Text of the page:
Using ‘Covenant’ as Heremeneutic

If God’s life can be construed as the Covenant of Grace (in His act to be for us in Christ, first in creation itself, then its exemplification and elevation in the Incarnation of Christ), then to suggest that because ‘Covenant’ as in ‘Covenant theology’ is not explicitly present in the text, and thus we should not employ the Covenant of Grace as regulative for how we read Scripture; would be the same error of arguing or suggesting that because the ‘Trinity’ is not explicitly stated in the Bible, we should thus not read the Bible through the grammar of Trinity.

I have had at least one person (a former prof) argue against classical Covenantal theology this way, as a heremeneutic. His concern would equally be applied to a Barthian or Torrancian or a Evangelical Calvinist employment of ‘Covenant’, but unless he would be willing to jettison the reading of Scripture through Trinitarian lenses, then he cannot jettison reading Scripture through the ‘Covenant of Grace’ if this is understood, as it ought to be, as grounded and understood to be God’s life in Christ by the Holy Spirit for us (the Trinity in act).

I wanted to write a more extensive treatment on this particular topic. But you can at least get the gist of how I might have proceeded from what I have just offered.

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5 Responses to Using ‘Covenant’ as Heremeneutic

  1. Jerome says:

    Christ the same, yesterday, today and forever! One movement, one covenant of grace.


  2. Bobby Grow says:

    Yes! Indeed, Jerome. There is only One God, who has one will given shape by the 3 persons.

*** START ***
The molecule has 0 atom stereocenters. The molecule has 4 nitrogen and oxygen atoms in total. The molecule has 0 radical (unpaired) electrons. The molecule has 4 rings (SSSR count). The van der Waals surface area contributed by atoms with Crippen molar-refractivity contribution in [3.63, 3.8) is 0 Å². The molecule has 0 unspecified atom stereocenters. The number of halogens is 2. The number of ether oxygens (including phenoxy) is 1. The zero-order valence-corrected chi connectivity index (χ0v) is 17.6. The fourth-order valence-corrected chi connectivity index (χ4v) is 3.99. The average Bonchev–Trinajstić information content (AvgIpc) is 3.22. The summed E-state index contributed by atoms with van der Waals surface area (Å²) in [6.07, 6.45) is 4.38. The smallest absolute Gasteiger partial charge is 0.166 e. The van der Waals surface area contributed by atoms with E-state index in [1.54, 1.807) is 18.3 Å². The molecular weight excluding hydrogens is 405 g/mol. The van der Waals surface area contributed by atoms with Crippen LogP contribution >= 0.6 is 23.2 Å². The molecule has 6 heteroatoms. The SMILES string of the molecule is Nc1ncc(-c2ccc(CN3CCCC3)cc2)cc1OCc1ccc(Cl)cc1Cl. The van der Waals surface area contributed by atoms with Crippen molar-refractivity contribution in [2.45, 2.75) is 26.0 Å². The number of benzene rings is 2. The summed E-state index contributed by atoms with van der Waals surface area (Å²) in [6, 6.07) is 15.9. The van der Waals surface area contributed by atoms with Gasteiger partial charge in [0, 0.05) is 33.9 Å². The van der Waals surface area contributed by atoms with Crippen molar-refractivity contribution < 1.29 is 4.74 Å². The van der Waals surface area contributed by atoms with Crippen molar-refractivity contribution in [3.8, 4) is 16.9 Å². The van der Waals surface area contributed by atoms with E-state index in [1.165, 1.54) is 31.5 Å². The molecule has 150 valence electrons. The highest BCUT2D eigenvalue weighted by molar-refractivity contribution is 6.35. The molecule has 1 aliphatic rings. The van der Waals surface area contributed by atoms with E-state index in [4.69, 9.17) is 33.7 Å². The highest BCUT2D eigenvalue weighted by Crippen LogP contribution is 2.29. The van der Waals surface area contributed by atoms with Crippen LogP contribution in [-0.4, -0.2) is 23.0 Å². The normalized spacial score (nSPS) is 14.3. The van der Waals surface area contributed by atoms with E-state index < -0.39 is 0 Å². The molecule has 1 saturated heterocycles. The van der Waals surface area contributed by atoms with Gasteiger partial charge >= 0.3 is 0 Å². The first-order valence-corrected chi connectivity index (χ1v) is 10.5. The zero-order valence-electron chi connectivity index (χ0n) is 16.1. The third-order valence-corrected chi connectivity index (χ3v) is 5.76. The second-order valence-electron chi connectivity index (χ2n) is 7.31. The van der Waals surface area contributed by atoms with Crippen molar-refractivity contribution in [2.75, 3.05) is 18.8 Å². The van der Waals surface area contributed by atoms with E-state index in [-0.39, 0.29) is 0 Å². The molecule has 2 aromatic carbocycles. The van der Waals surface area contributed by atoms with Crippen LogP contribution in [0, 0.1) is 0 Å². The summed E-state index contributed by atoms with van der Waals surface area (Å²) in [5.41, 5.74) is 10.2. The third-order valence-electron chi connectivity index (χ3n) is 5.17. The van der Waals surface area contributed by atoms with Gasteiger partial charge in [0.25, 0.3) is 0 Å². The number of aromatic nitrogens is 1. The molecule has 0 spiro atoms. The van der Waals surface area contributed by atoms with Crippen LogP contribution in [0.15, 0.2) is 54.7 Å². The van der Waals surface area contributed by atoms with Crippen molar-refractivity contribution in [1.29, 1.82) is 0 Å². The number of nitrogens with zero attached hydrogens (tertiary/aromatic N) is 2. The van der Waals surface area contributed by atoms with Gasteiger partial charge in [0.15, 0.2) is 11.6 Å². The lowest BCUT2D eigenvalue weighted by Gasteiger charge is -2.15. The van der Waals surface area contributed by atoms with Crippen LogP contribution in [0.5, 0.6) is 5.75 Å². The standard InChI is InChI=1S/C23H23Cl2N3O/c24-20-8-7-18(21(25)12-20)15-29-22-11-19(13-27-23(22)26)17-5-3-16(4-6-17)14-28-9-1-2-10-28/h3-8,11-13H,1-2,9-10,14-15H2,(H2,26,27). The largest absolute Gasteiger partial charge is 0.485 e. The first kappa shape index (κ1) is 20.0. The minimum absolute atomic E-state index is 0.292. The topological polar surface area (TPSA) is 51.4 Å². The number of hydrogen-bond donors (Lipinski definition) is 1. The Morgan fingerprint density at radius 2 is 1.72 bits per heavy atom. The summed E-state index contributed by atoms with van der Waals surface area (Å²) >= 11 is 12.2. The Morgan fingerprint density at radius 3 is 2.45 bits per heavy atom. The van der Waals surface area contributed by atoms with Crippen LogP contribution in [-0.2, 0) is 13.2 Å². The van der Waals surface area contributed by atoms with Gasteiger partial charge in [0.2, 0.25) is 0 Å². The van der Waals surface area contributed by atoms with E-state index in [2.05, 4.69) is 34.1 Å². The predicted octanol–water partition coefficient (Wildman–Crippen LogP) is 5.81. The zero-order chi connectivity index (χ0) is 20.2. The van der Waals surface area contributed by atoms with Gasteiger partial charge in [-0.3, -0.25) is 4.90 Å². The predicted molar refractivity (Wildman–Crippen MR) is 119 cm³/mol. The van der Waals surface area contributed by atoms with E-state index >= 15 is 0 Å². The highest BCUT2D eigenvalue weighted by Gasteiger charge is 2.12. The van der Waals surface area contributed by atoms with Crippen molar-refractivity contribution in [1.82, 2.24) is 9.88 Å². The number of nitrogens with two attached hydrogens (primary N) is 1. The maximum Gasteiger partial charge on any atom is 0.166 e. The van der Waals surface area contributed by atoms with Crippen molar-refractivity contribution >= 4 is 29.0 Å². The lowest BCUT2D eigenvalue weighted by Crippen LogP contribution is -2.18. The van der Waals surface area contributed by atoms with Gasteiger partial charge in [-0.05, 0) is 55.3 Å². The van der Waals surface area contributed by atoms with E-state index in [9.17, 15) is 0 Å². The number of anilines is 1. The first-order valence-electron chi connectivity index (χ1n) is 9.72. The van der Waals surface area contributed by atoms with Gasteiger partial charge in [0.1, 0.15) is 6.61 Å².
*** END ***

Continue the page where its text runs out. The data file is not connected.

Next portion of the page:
3. Steve Scott says:


    I’m having a little difficulty here with the application of covenant as hermeneutic. Do you see a difference in using covenant as hermeneutic in how scripture is interpreted, and using covenant as hermeneutic to the point that we need to see covenant as a theme in all human (and devine) relations? As an example of this distinction I could for the former mention that much NT interpretation by the writers of the epistles interpreted OT passages in light of a covanant of grace, while I could for the latter mention the invention of the doctrine of the covenant of works. I see no “covenant of works” mentioned in Scripture despite having read the bible for 25 years and Berkhof’s systematic theology from cover to cover. Does this make sense?


  4. Bobby Grow says:


    In this brief post I attempted to define what I mean by ‘covenant’, really as a doctrine of God as Triune. So Covenant is not so much an ‘invention’ as it is an identification of what has been revealed in God’s life in His Son, Jesus Christ, by the Holy Spirit. I agree, other employments of ‘Covenant’ are artificial because they do not arise from Revelation itself, but from an ad hoc attempt to order Scripture per a certain progressive theory of revelation.


  5. Steve Scott says:


    Thanks for your clarification. I see what you’re saying about ‘covenant,’ and I agree.


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